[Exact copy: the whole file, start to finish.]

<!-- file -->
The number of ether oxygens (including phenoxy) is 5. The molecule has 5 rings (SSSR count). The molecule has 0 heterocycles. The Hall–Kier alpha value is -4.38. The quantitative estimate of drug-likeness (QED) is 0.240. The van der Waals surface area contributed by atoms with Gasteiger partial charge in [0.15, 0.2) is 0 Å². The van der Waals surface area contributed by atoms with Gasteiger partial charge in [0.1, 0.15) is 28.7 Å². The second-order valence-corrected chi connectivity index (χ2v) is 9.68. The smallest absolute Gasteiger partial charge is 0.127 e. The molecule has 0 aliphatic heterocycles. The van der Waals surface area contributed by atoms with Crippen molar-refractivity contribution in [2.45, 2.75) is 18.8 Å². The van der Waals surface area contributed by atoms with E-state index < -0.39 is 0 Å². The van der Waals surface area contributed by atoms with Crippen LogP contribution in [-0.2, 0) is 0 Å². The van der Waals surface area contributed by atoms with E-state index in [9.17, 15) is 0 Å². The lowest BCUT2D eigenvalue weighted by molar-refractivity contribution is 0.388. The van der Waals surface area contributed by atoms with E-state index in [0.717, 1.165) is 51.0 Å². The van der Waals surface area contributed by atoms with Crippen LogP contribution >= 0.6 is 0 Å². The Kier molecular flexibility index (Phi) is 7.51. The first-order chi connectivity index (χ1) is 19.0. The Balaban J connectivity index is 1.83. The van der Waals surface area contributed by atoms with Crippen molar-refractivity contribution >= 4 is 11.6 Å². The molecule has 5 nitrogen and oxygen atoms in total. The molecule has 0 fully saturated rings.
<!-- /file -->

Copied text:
The number of ether oxygens (including phenoxy) is 5. The molecule has 5 rings (SSSR count). The molecule has 0 heterocycles. The Hall–Kier alpha value is -4.38. The quantitative estimate of drug-likeness (QED) is 0.240. The van der Waals surface area contributed by atoms with Gasteiger partial charge in [0.15, 0.2) is 0 Å². The van der Waals surface area contributed by atoms with Gasteiger partial charge in [0.1, 0.15) is 28.7 Å². The second-order valence-corrected chi connectivity index (χ2v) is 9.68. The smallest absolute Gasteiger partial charge is 0.127 e. The molecule has 0 aliphatic heterocycles. The van der Waals surface area contributed by atoms with Crippen molar-refractivity contribution in [2.45, 2.75) is 18.8 Å². The van der Waals surface area contributed by atoms with E-state index < -0.39 is 0 Å². The van der Waals surface area contributed by atoms with Crippen LogP contribution in [-0.2, 0) is 0 Å². The van der Waals surface area contributed by atoms with E-state index in [9.17, 15) is 0 Å². The lowest BCUT2D eigenvalue weighted by molar-refractivity contribution is 0.388. The van der Waals surface area contributed by atoms with E-state index in [0.717, 1.165) is 51.0 Å². The van der Waals surface area contributed by atoms with Crippen LogP contribution >= 0.6 is 0 Å². The Kier molecular flexibility index (Phi) is 7.51. The first-order chi connectivity index (χ1) is 19.0. The Balaban J connectivity index is 1.83. The van der Waals surface area contributed by atoms with Crippen molar-refractivity contribution >= 4 is 11.6 Å². The molecule has 5 nitrogen and oxygen atoms in total. The molecule has 0 fully saturated rings.